In case of an unidirectional reservation, the Transient Failure
   INFO_SPEC class MUST be generated by a stateful QoS NSLP QNE when a
   RESERVE or QUERY message is received by the QNE and one Transient
   failure error code is caught, or when an event happens that causes a



Manner, et al.           Expires August 2, 2010                [Page 69]

Internet-Draft                  QoS NSLP                    January 2010


   transient error.  In case of a bi-directional reservation, the
   Transient Failure INFO_SPEC class SHOULD be generated by a stateful
   QoS NSLP QNE when a RESERVE or QUERY message is received by the QNE
   and one Transient failure error code is caught.

   A RESPONSE message MUST carry this object, which MUST be forwarded
   unconditionally towards the upstream QNE that generated the RESERVE
   or QUERY message that triggered the generation of this INFO_SPEC
   object.  The transient RMF-related error MAY also be carried by a
   NOTIFY message.  The default action is that the QNE that receives
   this INFO_SPEC object SHOULD re-trigger the retransmission of the
   RESERVE or QUERY message that triggered the generation of the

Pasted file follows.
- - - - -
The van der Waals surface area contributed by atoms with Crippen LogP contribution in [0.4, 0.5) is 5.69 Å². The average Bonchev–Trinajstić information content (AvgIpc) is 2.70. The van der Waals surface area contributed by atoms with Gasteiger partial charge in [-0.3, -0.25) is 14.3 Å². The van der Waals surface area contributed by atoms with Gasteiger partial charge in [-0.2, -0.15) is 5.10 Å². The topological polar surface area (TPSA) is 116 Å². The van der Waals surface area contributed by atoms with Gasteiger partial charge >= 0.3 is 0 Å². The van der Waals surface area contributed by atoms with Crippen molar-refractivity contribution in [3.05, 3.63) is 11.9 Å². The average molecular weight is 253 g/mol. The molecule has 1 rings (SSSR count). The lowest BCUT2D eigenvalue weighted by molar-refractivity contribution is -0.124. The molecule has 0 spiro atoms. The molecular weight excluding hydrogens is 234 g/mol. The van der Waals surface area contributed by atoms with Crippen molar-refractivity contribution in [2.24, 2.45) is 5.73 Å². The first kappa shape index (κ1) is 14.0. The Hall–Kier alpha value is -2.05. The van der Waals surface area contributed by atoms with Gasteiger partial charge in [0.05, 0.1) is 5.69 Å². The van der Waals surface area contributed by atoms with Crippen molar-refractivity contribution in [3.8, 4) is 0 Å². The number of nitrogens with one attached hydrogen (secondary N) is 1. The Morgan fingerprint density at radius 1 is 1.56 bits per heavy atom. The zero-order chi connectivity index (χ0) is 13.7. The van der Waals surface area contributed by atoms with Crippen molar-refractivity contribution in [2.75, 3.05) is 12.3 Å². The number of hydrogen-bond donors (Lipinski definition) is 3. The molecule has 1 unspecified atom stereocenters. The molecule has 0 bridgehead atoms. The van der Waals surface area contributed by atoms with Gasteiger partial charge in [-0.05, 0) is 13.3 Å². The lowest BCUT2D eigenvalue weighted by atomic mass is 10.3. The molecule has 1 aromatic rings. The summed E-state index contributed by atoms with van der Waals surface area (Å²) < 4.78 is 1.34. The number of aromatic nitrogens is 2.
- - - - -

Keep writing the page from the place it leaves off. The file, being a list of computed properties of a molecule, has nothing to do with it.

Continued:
INFO_SPEC object.  The default action for a stateless QoS NSLP QNE
   that detects such an error is that none of the QoS NSLP objects
   SHOULD be processed and the RESERVE or QUERY message SHOULD be
   forwarded downstream.

   In case of an unidirectional reservation, the Permanent Failure
   INFO_SPEC class MUST be generated by a stateful QoS NSLP QNE when a
   RESERVE or QUERY message is received by a QNE and an internal or
   system error occured, or authorization failed.  In case of a bi-
   directional reservation, the Permanent Failure INFO_SPEC class SHOULD
   be generated by a stateful QoS NSLP QNE when a RESERVE or QUERY
   message is received by a QNE and an internal or system error occured,
   or authorization failed.  A RESPONSE message MUST carry this object,
   which MUST be forwarded unconditionally towards the upstream QNE that
   generated the RESERVE or QUERY message that triggered this protocol
   error.  The permanent RMF-related, the internal or system errors MAY
   also be carried by a NOTIFY message.  The default action for a
   stateless QoS NSLP QNE that detects such an error is that none of the